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Flint Water Crisis

Flint Water Crisis: Feds Expand Programs to Help Kids Affected by Lead

The federal government said Wednesday it will expand educational programs in Flint, Michigan, to try to help kids get past the effects of having lead in their drinking water.

The Health and Human Services Department said it would use $3.6 million in emergency funding to provide transportation to families to help them get bottled drinking water; expand the Head Start program for 78 preschoolers; open new classrooms for 51 kids in the worst-affected areas; lengthen the school year by three weeks and take other actions.

"Early education is one of the most important things we can do to help children overcome the effects of lead," said Dr. Nicole Lurie, who heads preparedness and response at HHS.

"This funding for Head Start and Early Head Start will allow Flint's existing Head Start programs to provide enhanced and expanded services, including additional classrooms, home visiting support, and transportation for families who need to visit the doctor."

Related: Parents of Affected Toddler in Flint Sue Over Lead

It's not clear just how many children have been affected by the extra lead that has leached into Flint's drinking water supply. Estimates range between 6,000 and 12,000.

The problem started when Flint changed its source of water from treated water from Detroit to water from the Flint River. The river water was high in salts that corroded the plumbing and allowed lead to leach into the water.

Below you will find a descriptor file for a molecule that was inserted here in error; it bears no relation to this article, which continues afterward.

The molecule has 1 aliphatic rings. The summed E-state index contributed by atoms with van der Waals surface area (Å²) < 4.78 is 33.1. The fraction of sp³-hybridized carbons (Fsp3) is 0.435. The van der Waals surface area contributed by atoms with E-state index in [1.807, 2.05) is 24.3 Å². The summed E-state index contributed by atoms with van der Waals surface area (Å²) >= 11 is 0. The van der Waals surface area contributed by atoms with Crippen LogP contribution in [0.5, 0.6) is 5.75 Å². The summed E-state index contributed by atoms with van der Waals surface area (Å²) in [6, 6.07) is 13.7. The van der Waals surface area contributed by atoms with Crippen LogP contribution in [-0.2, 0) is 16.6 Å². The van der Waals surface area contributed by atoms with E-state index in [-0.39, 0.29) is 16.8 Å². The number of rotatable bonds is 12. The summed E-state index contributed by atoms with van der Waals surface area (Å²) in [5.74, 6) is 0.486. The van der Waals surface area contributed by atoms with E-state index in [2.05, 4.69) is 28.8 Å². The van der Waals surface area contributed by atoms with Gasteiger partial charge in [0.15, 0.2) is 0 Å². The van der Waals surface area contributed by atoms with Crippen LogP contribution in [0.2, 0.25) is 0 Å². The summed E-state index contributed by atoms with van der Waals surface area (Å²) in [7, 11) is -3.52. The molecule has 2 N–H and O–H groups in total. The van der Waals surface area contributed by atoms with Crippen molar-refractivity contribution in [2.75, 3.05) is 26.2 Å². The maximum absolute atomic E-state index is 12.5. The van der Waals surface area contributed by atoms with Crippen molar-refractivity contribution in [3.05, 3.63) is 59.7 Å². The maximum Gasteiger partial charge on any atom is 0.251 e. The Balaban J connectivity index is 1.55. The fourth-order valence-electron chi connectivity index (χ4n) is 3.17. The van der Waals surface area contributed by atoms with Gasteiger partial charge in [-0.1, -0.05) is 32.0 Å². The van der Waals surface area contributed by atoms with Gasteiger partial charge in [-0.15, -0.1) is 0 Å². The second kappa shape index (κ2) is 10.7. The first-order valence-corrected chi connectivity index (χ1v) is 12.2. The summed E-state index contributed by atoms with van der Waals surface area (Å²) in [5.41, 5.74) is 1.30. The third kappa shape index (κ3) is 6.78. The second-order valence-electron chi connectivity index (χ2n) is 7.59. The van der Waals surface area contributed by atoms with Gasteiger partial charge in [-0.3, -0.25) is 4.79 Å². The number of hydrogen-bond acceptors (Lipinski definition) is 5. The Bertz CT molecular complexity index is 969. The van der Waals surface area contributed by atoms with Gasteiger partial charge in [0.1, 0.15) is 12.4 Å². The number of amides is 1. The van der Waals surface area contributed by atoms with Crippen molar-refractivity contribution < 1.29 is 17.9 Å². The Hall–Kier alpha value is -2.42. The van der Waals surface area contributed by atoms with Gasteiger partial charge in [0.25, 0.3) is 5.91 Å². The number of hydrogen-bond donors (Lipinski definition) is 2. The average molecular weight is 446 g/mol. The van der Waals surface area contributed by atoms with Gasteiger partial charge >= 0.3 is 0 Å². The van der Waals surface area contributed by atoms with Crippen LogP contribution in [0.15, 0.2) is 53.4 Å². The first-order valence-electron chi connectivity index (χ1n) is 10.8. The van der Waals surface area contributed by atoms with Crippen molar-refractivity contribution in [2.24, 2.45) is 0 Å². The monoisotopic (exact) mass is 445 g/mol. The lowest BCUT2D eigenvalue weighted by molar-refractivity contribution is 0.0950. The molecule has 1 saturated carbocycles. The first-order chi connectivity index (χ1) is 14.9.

Unborn babies and very young children are most vulnerable to the effects of lead. The heavy metal destroys nerve cells, including developing brain tissue. These effects cannot be reversed.

There's no safe level of lead.

Related: Flint's Lead Crisis Isn't the Nation's First

It's not entirely clear if beefing up early childhood education can help the kids who may have suffered brain damage from the lead-tainted water.

"There are no studies that specifically examine the impact of early childhood educational interventions on cognitive or behavioral outcomes for children who have been exposed to lead," the Centers for Disease Control and Prevention says in a report. But it says early intervention helps kids damaged by other conditions. The key is getting it started quickly.

"These services can begin quickly, serving children for the remainder of this school year and in some cases throughout the next school year," said Dr. Blanca Enriquez, Director of the Office of Head Start.